Shenstone and English Landscape Gardening
Image: An engraving of Hagley Park, showing a Gothic folly and Greek temple at Hagley with deer grazing in the foreground. The architect Sanderson Miller (1717-1780), rebuilt Hagley Hall and remodelled the park for Lord Lyttleton in the 1750s. Like Shenstone, Miller introduced classical and gothic buildings into the landscape. Shenstone and Miller met and may well have influenced each others designs. From R W Boodle, Worcestershire Scrap Book, vol. II (1903) held in Local Studies and History, Birmingham Central Library.
5. Shenstone and English Landscape Gardening
As we are concerned particularly with Shenstone and landscape gardening, we might here ask, how original, how innovative, and how influential was Shenstone in this field? Yet before considering these points, a very brief overview of English gardening in the first half of the eighteenth century, and possible influences on Shenstone, would seem appropriate.
For the latter part of the seventeenth century and into the eighteenth, many of the gardens attached to grand, usually rural, houses in England tended to be in the very formal, geometrical French style, a prime example of which is the parterre still to be seen immediately behind the Palace of Versailles. A second, similar style favoured at this time was the Dutch, also geometrical and formal, and not always easily distinguished from the French. As a reminder that change can be gradual, can occur at different speeds in different places, can be accepted or rejected, is this extract from a letter written by a friend to Shenstone in 1759,
“In going to Hampton Court I met with little or nothing curious or entertaining…The Gardens are all in the Dutch Taste, with Evergreens and strait Canals, and some fine Brass Statues interspersed; there is a Terrass by the Side of the Thames a great Length, with a Wall on one Side, and Iron Pallisades on the other.” 6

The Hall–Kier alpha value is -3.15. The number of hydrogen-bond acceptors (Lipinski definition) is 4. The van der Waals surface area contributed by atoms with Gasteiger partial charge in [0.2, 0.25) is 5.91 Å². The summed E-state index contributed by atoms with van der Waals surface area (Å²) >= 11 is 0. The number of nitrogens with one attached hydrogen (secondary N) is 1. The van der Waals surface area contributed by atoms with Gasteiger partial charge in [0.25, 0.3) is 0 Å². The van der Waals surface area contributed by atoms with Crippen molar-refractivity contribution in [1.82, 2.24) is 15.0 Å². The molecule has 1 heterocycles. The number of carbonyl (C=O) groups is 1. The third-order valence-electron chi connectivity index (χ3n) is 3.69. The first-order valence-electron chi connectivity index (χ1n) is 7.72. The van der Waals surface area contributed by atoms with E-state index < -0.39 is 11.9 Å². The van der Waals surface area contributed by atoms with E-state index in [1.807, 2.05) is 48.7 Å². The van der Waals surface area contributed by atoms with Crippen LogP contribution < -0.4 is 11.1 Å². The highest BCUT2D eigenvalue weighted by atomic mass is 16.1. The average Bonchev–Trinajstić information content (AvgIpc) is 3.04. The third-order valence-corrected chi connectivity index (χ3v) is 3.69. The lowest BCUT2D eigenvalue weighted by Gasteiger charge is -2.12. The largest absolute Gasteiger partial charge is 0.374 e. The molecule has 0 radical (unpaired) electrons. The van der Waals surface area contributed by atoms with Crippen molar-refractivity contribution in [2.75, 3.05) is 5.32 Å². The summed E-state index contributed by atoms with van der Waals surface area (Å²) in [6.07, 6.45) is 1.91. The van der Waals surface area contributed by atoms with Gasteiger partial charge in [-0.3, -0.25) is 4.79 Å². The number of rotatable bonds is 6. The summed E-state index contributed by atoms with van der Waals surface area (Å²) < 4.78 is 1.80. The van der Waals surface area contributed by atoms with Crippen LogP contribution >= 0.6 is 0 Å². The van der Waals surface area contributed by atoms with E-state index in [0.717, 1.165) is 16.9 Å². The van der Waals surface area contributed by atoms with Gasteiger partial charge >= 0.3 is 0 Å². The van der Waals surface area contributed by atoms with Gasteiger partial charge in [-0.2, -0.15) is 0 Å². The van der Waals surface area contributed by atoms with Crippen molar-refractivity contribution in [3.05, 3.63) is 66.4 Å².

Among those very grand places where, through the eighteenth century, the lines and designs of parks and gardens were gradually softened, altered (even to the extent of demolishing a village if it spoiled a view), and made to seem, in parts, somewhat more ‘natural’, were Chiswick, Stowe, Blenheim and Chatsworth. The owners of these estates employed such successful garden designers as Charles Bridgeman, William Kent (a painter, friend of Alexander Pope, and important innovator), Capability Brown, and, late in the century, Humphry Repton.
A contemporary contrast to such as Blenheim and Chatsworth was the five-acre garden, with its famous grotto, of the poet Alexander Pope. This was at Twickenham, to where Pope moved in 1718. Like Shenstone, Pope was his own designer, but perhaps did more practical gardening than Shenstone. One of the few busts Shenstone chose to display in his house was of Pope.
6 Select Letters Between the late Duchess of Somerset, Lady Luxborough, Miss Dolman, William Shenstone, Esq,. and others published from original copies by Mr. Hull in two Volumes (London, J. Dodsley, 1778) Vol.I, p 244.« Previous in this sectionNext in this section »